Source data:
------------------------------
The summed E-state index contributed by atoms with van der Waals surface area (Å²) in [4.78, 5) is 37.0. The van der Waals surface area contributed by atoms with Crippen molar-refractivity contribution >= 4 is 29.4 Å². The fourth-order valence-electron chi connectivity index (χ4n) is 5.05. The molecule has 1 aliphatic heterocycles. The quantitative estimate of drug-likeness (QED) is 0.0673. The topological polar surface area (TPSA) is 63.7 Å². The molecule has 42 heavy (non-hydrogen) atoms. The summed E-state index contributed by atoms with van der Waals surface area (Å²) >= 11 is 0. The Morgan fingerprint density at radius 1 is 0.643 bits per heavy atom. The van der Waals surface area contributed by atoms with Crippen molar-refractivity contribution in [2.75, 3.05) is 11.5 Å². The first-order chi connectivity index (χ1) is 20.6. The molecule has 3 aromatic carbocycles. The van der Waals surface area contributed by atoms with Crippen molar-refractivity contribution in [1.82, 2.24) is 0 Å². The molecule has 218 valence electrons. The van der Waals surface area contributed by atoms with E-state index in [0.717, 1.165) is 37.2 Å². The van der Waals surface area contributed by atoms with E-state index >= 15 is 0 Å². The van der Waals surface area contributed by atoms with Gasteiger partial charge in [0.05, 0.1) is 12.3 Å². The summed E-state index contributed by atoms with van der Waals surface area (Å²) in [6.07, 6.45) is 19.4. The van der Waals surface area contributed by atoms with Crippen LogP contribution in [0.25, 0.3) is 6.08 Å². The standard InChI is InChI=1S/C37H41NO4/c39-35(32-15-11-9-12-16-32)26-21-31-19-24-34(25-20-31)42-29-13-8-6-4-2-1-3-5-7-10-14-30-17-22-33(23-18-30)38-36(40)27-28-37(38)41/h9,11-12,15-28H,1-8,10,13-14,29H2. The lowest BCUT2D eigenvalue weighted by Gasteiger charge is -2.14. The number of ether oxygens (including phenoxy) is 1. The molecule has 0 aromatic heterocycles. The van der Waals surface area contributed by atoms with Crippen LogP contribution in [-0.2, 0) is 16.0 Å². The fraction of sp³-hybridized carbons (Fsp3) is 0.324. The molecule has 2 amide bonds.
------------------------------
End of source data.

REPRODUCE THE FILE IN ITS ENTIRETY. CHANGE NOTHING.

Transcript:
The summed E-state index contributed by atoms with van der Waals surface area (Å²) in [4.78, 5) is 37.0. The van der Waals surface area contributed by atoms with Crippen molar-refractivity contribution >= 4 is 29.4 Å². The fourth-order valence-electron chi connectivity index (χ4n) is 5.05. The molecule has 1 aliphatic heterocycles. The quantitative estimate of drug-likeness (QED) is 0.0673. The topological polar surface area (TPSA) is 63.7 Å². The molecule has 42 heavy (non-hydrogen) atoms. The summed E-state index contributed by atoms with van der Waals surface area (Å²) >= 11 is 0. The Morgan fingerprint density at radius 1 is 0.643 bits per heavy atom. The van der Waals surface area contributed by atoms with Crippen molar-refractivity contribution in [2.75, 3.05) is 11.5 Å². The first-order chi connectivity index (χ1) is 20.6. The molecule has 3 aromatic carbocycles. The van der Waals surface area contributed by atoms with Crippen molar-refractivity contribution in [1.82, 2.24) is 0 Å². The molecule has 218 valence electrons. The van der Waals surface area contributed by atoms with E-state index in [0.717, 1.165) is 37.2 Å². The van der Waals surface area contributed by atoms with E-state index >= 15 is 0 Å². The van der Waals surface area contributed by atoms with Gasteiger partial charge in [0.05, 0.1) is 12.3 Å². The summed E-state index contributed by atoms with van der Waals surface area (Å²) in [6.07, 6.45) is 19.4. The van der Waals surface area contributed by atoms with Crippen LogP contribution in [0.25, 0.3) is 6.08 Å². The standard InChI is InChI=1S/C37H41NO4/c39-35(32-15-11-9-12-16-32)26-21-31-19-24-34(25-20-31)42-29-13-8-6-4-2-1-3-5-7-10-14-30-17-22-33(23-18-30)38-36(40)27-28-37(38)41/h9,11-12,15-28H,1-8,10,13-14,29H2. The lowest BCUT2D eigenvalue weighted by Gasteiger charge is -2.14. The number of ether oxygens (including phenoxy) is 1. The molecule has 0 aromatic heterocycles. The van der Waals surface area contributed by atoms with Crippen LogP contribution in [-0.2, 0) is 16.0 Å². The fraction of sp³-hybridized carbons (Fsp3) is 0.324. The molecule has 2 amide bonds.